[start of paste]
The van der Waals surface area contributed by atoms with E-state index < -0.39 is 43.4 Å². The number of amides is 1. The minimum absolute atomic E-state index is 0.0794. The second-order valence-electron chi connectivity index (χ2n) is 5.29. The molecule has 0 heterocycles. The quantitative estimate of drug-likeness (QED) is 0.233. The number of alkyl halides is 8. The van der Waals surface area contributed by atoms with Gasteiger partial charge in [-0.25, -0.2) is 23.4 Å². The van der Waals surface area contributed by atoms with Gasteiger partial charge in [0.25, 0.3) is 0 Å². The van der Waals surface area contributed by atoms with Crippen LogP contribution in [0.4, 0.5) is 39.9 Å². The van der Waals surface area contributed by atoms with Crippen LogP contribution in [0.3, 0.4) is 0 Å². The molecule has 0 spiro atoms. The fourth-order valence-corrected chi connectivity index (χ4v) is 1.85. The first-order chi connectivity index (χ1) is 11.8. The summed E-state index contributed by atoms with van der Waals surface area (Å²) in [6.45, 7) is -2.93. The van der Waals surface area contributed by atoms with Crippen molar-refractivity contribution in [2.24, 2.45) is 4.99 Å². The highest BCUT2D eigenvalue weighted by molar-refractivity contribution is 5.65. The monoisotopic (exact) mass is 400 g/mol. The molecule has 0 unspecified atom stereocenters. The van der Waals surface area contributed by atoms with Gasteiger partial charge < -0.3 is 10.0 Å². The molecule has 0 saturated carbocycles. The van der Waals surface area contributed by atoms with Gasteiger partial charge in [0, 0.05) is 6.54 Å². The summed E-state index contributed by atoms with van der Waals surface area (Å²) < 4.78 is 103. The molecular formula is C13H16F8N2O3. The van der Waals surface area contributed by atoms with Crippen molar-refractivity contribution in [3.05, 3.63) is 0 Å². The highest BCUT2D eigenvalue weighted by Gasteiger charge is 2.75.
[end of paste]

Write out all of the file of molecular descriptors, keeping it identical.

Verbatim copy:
The van der Waals surface area contributed by atoms with E-state index < -0.39 is 43.4 Å². The number of amides is 1. The minimum absolute atomic E-state index is 0.0794. The second-order valence-electron chi connectivity index (χ2n) is 5.29. The molecule has 0 heterocycles. The quantitative estimate of drug-likeness (QED) is 0.233. The number of alkyl halides is 8. The van der Waals surface area contributed by atoms with Gasteiger partial charge in [-0.25, -0.2) is 23.4 Å². The van der Waals surface area contributed by atoms with Gasteiger partial charge in [0.25, 0.3) is 0 Å². The van der Waals surface area contributed by atoms with Crippen LogP contribution in [0.4, 0.5) is 39.9 Å². The van der Waals surface area contributed by atoms with Crippen LogP contribution in [0.3, 0.4) is 0 Å². The molecule has 0 spiro atoms. The fourth-order valence-corrected chi connectivity index (χ4v) is 1.85. The first-order chi connectivity index (χ1) is 11.8. The summed E-state index contributed by atoms with van der Waals surface area (Å²) in [6.45, 7) is -2.93. The van der Waals surface area contributed by atoms with Crippen molar-refractivity contribution in [2.24, 2.45) is 4.99 Å². The highest BCUT2D eigenvalue weighted by molar-refractivity contribution is 5.65. The monoisotopic (exact) mass is 400 g/mol. The molecule has 0 unspecified atom stereocenters. The van der Waals surface area contributed by atoms with Gasteiger partial charge < -0.3 is 10.0 Å². The molecule has 0 saturated carbocycles. The van der Waals surface area contributed by atoms with Gasteiger partial charge in [0, 0.05) is 6.54 Å². The summed E-state index contributed by atoms with van der Waals surface area (Å²) < 4.78 is 103. The molecular formula is C13H16F8N2O3. The van der Waals surface area contributed by atoms with Crippen molar-refractivity contribution in [3.05, 3.63) is 0 Å². The highest BCUT2D eigenvalue weighted by Gasteiger charge is 2.75.